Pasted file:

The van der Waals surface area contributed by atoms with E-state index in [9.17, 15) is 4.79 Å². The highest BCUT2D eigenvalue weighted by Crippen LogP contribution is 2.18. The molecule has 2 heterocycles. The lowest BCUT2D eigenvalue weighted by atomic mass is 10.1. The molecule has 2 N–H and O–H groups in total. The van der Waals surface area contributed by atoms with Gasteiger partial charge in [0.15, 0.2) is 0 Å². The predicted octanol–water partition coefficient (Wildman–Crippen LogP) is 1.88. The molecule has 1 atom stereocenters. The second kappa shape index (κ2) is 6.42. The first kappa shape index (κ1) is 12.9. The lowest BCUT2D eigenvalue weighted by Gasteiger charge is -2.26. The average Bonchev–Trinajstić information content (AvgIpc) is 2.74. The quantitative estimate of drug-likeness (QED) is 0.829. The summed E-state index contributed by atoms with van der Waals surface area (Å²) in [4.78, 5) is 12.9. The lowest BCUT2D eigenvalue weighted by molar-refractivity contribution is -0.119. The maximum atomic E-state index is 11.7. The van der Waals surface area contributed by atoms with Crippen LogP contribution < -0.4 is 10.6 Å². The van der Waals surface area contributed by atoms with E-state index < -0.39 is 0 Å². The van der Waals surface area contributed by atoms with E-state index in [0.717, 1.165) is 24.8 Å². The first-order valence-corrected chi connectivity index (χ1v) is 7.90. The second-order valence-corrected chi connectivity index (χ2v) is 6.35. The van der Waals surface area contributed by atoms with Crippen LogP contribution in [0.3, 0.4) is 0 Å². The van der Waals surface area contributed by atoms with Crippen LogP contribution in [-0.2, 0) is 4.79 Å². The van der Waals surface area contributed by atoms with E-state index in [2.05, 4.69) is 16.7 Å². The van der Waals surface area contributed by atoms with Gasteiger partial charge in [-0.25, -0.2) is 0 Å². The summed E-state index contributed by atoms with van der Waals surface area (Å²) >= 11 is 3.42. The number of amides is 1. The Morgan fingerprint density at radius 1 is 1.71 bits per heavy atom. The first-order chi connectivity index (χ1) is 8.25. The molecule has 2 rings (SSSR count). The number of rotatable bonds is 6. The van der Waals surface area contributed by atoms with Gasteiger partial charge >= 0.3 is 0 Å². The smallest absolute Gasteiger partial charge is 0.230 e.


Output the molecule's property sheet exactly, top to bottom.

The van der Waals surface area contributed by atoms with E-state index in [9.17, 15) is 4.79 Å². The highest BCUT2D eigenvalue weighted by Crippen LogP contribution is 2.18. The molecule has 2 heterocycles. The lowest BCUT2D eigenvalue weighted by atomic mass is 10.1. The molecule has 2 N–H and O–H groups in total. The van der Waals surface area contributed by atoms with Gasteiger partial charge in [0.15, 0.2) is 0 Å². The predicted octanol–water partition coefficient (Wildman–Crippen LogP) is 1.88. The molecule has 1 atom stereocenters. The second kappa shape index (κ2) is 6.42. The first kappa shape index (κ1) is 12.9. The lowest BCUT2D eigenvalue weighted by Gasteiger charge is -2.26. The average Bonchev–Trinajstić information content (AvgIpc) is 2.74. The quantitative estimate of drug-likeness (QED) is 0.829. The summed E-state index contributed by atoms with van der Waals surface area (Å²) in [4.78, 5) is 12.9. The lowest BCUT2D eigenvalue weighted by molar-refractivity contribution is -0.119. The maximum atomic E-state index is 11.7. The van der Waals surface area contributed by atoms with Crippen LogP contribution < -0.4 is 10.6 Å². The van der Waals surface area contributed by atoms with E-state index < -0.39 is 0 Å². The van der Waals surface area contributed by atoms with E-state index in [0.717, 1.165) is 24.8 Å². The first-order valence-corrected chi connectivity index (χ1v) is 7.90. The second-order valence-corrected chi connectivity index (χ2v) is 6.35. The van der Waals surface area contributed by atoms with Crippen LogP contribution in [0.3, 0.4) is 0 Å². The van der Waals surface area contributed by atoms with Crippen LogP contribution in [-0.2, 0) is 4.79 Å². The van der Waals surface area contributed by atoms with E-state index in [2.05, 4.69) is 16.7 Å². The van der Waals surface area contributed by atoms with Gasteiger partial charge in [-0.25, -0.2) is 0 Å². The summed E-state index contributed by atoms with van der Waals surface area (Å²) >= 11 is 3.42. The number of amides is 1. The Morgan fingerprint density at radius 1 is 1.71 bits per heavy atom. The first-order chi connectivity index (χ1) is 8.25. The molecule has 2 rings (SSSR count). The number of rotatable bonds is 6. The van der Waals surface area contributed by atoms with Gasteiger partial charge >= 0.3 is 0 Å². The smallest absolute Gasteiger partial charge is 0.230 e.